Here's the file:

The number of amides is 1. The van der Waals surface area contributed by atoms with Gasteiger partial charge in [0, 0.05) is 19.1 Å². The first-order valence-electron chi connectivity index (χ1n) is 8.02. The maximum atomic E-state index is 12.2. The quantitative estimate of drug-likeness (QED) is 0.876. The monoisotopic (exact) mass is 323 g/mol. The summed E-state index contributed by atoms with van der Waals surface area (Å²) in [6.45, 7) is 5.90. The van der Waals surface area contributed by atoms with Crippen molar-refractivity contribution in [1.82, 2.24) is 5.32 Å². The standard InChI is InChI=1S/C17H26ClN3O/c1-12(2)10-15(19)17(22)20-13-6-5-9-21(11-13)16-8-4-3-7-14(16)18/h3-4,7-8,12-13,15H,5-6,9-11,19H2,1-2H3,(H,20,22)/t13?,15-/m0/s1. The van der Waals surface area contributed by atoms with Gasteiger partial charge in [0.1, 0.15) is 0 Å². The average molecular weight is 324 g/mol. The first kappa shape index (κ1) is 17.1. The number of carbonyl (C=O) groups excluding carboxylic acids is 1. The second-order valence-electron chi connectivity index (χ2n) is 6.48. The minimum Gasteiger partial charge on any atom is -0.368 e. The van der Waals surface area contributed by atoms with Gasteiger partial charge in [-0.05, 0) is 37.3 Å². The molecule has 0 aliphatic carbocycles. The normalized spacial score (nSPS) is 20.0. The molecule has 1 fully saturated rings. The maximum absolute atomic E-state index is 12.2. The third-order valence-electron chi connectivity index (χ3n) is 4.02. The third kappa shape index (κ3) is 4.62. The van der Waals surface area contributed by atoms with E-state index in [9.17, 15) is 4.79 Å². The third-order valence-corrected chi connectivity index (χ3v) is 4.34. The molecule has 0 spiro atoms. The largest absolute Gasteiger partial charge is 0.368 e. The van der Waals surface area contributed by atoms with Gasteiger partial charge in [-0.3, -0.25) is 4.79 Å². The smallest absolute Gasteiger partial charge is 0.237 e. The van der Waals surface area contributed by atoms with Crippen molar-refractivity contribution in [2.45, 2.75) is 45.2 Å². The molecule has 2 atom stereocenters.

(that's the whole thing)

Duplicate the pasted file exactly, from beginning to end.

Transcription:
The number of amides is 1. The van der Waals surface area contributed by atoms with Gasteiger partial charge in [0, 0.05) is 19.1 Å². The first-order valence-electron chi connectivity index (χ1n) is 8.02. The maximum atomic E-state index is 12.2. The quantitative estimate of drug-likeness (QED) is 0.876. The monoisotopic (exact) mass is 323 g/mol. The summed E-state index contributed by atoms with van der Waals surface area (Å²) in [6.45, 7) is 5.90. The van der Waals surface area contributed by atoms with Crippen molar-refractivity contribution in [1.82, 2.24) is 5.32 Å². The standard InChI is InChI=1S/C17H26ClN3O/c1-12(2)10-15(19)17(22)20-13-6-5-9-21(11-13)16-8-4-3-7-14(16)18/h3-4,7-8,12-13,15H,5-6,9-11,19H2,1-2H3,(H,20,22)/t13?,15-/m0/s1. The van der Waals surface area contributed by atoms with Gasteiger partial charge in [0.1, 0.15) is 0 Å². The average molecular weight is 324 g/mol. The first kappa shape index (κ1) is 17.1. The number of carbonyl (C=O) groups excluding carboxylic acids is 1. The second-order valence-electron chi connectivity index (χ2n) is 6.48. The minimum Gasteiger partial charge on any atom is -0.368 e. The van der Waals surface area contributed by atoms with Gasteiger partial charge in [-0.05, 0) is 37.3 Å². The molecule has 0 aliphatic carbocycles. The normalized spacial score (nSPS) is 20.0. The molecule has 1 fully saturated rings. The maximum absolute atomic E-state index is 12.2. The third-order valence-electron chi connectivity index (χ3n) is 4.02. The third kappa shape index (κ3) is 4.62. The van der Waals surface area contributed by atoms with E-state index in [9.17, 15) is 4.79 Å². The third-order valence-corrected chi connectivity index (χ3v) is 4.34. The molecule has 0 spiro atoms. The largest absolute Gasteiger partial charge is 0.368 e. The van der Waals surface area contributed by atoms with Gasteiger partial charge in [-0.3, -0.25) is 4.79 Å². The smallest absolute Gasteiger partial charge is 0.237 e. The van der Waals surface area contributed by atoms with Crippen molar-refractivity contribution in [2.45, 2.75) is 45.2 Å². The molecule has 2 atom stereocenters.